About Media Ownership Project

The majority of media in Eastern Europe, the Balkans and the former Soviet Union are largely owned by organized crime, political interests or are not transparent with their ownership structure hidden behind proxies or offshore companies, a 3 year analysis by the Organized Crime and Corruption Project has found. OCCRP looked at media in eleven countries as part of its analysis. It found:

In eleven countries, OCCRP and its local partners looked at 530 media outlets. Of those, 216 were not transparent, 144 had political connections and 54 of them were connected to organized crime. In Ukraine alone, 80 percent of the media was not transparent and offshore companies figured in the ownership structure of 72 percent. In Moldova, 60 percent were not transparent.

Major Romanian media is controlled by a small group of men who have in common service to the former Communist security apparatus and criminal indictments for various crimes including tax evasion, corruption and organized crime activities. A stunning 44 percent of all media had criminal links in Romania. In Bulgaria, 40 percent had ties to crime groups.

Media in Eastern Europe and the Balkans is in a crisis of ownership which has led to poor coverage, unwarranted slander and erosion of confidence for readers who do not see it as reliable. Over the past decade, the media landscape has significantly changed.

Media in the region has become increasingly consolidated with fewer companies owned by a smaller group of people. The largest media and media conglomerates are controlled by offshore companies, members of the political elite or oligarchs. Smaller, independent media has tended to disappear. In many countries, it is not even possible to figure out who owns major media as the true owners are shielded behind proxies and offshore companies.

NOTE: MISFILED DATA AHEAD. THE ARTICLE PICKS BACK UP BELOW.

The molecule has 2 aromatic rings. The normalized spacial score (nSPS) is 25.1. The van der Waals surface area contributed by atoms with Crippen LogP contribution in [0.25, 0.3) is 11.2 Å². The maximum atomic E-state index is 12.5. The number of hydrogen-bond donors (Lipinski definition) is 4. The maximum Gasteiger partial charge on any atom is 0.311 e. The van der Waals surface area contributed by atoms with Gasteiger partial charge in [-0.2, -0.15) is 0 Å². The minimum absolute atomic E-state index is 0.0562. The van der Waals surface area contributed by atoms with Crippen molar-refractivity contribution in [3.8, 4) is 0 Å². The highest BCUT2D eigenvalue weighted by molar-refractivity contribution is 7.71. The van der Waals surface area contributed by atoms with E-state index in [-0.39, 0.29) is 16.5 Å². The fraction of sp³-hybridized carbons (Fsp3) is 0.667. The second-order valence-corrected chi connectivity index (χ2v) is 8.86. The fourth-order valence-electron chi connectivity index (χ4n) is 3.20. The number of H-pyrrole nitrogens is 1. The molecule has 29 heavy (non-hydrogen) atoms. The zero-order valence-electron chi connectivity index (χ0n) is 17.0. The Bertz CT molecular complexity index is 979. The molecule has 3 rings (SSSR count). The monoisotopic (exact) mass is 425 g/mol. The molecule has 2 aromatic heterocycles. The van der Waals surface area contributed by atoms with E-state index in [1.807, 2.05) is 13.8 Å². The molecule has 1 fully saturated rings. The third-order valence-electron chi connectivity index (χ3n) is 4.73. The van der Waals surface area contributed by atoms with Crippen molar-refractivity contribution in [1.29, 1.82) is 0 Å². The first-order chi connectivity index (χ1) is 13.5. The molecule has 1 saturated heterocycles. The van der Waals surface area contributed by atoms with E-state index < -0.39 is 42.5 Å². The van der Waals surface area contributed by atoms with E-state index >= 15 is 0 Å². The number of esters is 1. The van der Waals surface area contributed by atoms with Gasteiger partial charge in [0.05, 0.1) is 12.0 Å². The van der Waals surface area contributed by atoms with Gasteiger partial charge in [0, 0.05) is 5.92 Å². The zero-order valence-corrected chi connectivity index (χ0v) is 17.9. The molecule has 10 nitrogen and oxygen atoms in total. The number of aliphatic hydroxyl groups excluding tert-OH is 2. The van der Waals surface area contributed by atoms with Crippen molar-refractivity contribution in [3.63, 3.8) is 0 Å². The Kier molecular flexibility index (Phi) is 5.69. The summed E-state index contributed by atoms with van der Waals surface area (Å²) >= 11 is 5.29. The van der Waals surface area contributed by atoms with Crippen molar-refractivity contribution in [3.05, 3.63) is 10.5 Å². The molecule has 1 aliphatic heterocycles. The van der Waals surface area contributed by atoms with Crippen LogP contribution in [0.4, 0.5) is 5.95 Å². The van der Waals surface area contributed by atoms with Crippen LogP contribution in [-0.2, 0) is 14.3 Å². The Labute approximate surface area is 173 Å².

These are the results of an analysis of media ownership by the Organized Crime and Corruption Reporting Project which, for the first time, has examined ownership in a number of regional countries. The project found many instances of media not only owned by politicians or politically involved persons, but in dozens of cases throughout the region, owned by organized crime figures.

The result has been not the growth of professional journalism aspiring to international standards but rather a concentration of media owners willing to use their properties to slander or assassinate the reputations of critics or enemies, settle political scores, create misinformation, propagandize the electorate and lobby for self-interest.

This includes well-funded state media which continues to favor leading political parties and, in some cases, has become the attack dog of ruling party officials.

“Media’s role, the old saying goes, is to comfort the afflicted and afflict the comfortable. But in Eastern Europe, our analysis shows that media’s role is to comfort the comfortable and afflict the people,” said Drew Sullivan, OCCRP editor.

OCCRP found some common trends:

  • Politically connected businessmen have increasingly become controllers of the media. Journalist-owned organizations, once common, have decreased significantly.
  • In some countries like Moldova, Romania and Bulgaria, former members of the security establishment have interests in prominent media.